At least five members of the LAPD are the subject of the investigation into how Alesia Thomas died from suffocation after a struggle with police officers that included a female officer stomping on her genital area. The woman’s grandmother, Ada Moses, said she has not been able to sleep since Thomas’ death.
“I just want them to tell the truth about what happened to my granddaughter,” Ada Moses said in an interview with KNBC Channel 4.
The confrontation was captured on the dashboard camera of a police car. LAPD Police Chief Charlie Beck may release the videotape today.
“I take all in-custody death investigations very seriously,” Beck said in a statement late Thursday. “I am confident we will get to the truth no matter where that leads us.”
LAPD Cmdr. Bob Green confirmed to the LA Times that one officer threatened to kick Thomas in the genitals if she did not comply, and then followed through on the threat.
After officers forced Thomas into the back seat of the police car, she is seen on the video breathing shallowly. She eventually stopped breathing.
In his statement, Beck said that before passing judgment on the officers, he wanted to find out whether Thomas had been under the influence of any drugs or suffered from a medical condition that could have caused her death.
Police were looking for Thomas because she abandoned her 3-year-old and 12-year-old children at the LAPD’s Southeast station, according to a department account released the following day. Green, who oversees the Southeast station, confirmed that Thomas tried to surrender custody of the children to police because she was a drug addict and felt she could not care for them.
When officers found her, a confrontation ensued and Thomas “began actively resisting arrest.” She was brought to the ground when one of the officers swept her legs from beneath her, according to the LAPD’s official account said.
Two others handcuffed Thomas’ hands behind her back and attempted to lead her to a patrol car while a supervising sergeant observed, according to the department’s version. Two more officers were summoned as Thomas continued to struggle. Green confirmed that Thomas was a large woman. A “hobble restraint device” — an adjustable strap — was tightened around Thomas’ ankles to give the officers more control and she was eventually placed in the back of the patrol car, the LAPD account said.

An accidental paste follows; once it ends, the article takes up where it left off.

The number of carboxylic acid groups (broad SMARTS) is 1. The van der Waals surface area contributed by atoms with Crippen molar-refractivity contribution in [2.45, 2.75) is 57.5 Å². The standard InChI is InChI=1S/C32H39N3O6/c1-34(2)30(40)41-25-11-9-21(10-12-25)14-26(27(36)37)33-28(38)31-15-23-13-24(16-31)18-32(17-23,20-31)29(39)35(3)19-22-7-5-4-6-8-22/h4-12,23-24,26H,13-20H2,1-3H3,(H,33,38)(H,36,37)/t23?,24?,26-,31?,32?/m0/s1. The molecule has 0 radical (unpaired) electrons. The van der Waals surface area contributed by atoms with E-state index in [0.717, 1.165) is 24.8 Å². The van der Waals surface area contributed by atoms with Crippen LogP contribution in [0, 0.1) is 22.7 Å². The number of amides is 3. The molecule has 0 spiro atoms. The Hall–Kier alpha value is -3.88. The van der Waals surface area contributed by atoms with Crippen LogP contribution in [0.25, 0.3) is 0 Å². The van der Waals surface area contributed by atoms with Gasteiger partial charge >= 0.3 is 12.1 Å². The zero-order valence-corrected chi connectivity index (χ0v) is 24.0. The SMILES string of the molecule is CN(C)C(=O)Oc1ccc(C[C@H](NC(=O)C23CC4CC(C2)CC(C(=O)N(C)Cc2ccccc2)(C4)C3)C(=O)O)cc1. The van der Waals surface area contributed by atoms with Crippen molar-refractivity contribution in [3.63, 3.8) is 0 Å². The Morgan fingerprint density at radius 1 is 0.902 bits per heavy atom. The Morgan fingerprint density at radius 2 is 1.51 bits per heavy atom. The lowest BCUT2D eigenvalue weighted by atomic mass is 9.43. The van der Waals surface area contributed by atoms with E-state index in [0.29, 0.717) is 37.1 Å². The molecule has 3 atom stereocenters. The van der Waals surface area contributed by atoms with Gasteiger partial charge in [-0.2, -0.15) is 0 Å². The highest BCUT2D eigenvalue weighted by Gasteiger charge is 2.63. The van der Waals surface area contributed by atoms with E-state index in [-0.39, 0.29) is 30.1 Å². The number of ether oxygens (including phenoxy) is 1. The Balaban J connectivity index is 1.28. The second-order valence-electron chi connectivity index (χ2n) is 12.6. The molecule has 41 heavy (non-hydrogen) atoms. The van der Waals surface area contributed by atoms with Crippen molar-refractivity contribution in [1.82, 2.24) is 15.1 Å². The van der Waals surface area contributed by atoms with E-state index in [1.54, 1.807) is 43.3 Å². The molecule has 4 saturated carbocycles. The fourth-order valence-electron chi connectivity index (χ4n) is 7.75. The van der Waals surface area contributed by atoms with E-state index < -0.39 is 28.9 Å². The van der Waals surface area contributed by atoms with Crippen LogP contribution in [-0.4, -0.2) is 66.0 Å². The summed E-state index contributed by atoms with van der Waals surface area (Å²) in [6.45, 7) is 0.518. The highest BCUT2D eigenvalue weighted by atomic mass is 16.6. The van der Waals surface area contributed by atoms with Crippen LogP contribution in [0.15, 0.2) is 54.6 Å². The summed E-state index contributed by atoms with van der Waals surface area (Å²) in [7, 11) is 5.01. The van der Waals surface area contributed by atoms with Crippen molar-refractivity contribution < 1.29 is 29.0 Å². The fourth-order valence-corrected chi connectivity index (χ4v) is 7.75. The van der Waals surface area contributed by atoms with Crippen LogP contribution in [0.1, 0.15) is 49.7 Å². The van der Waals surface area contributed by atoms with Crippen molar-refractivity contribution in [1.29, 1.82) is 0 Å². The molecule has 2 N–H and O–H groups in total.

The official account, however, made no mention of what Green confirmed was a female officer’s questionable treatment of Thomas.
According to the police account, officers immediately notified paramedics. It is unclear whether the officers attempted to resuscitate her and how much time passed before paramedics arrived. Thomas died shortly after being transported to a hospital.
Neighborhood witnesses said it didn’t appear that the officers did anything wrong.
“They were talking to her, asking her to calm down, that everything will be all right,” said Gerald McCrary Sr., 55. He said they even brought Thomas some water to drink.
Charmaine Hood, McCrary’s live-in caregiver, also saw officers trying to help Thomas.
“I didn’t see them try to harm her in any shape or fashion,” Hood told the LA Times. “I seen them protect her from hurting herself.”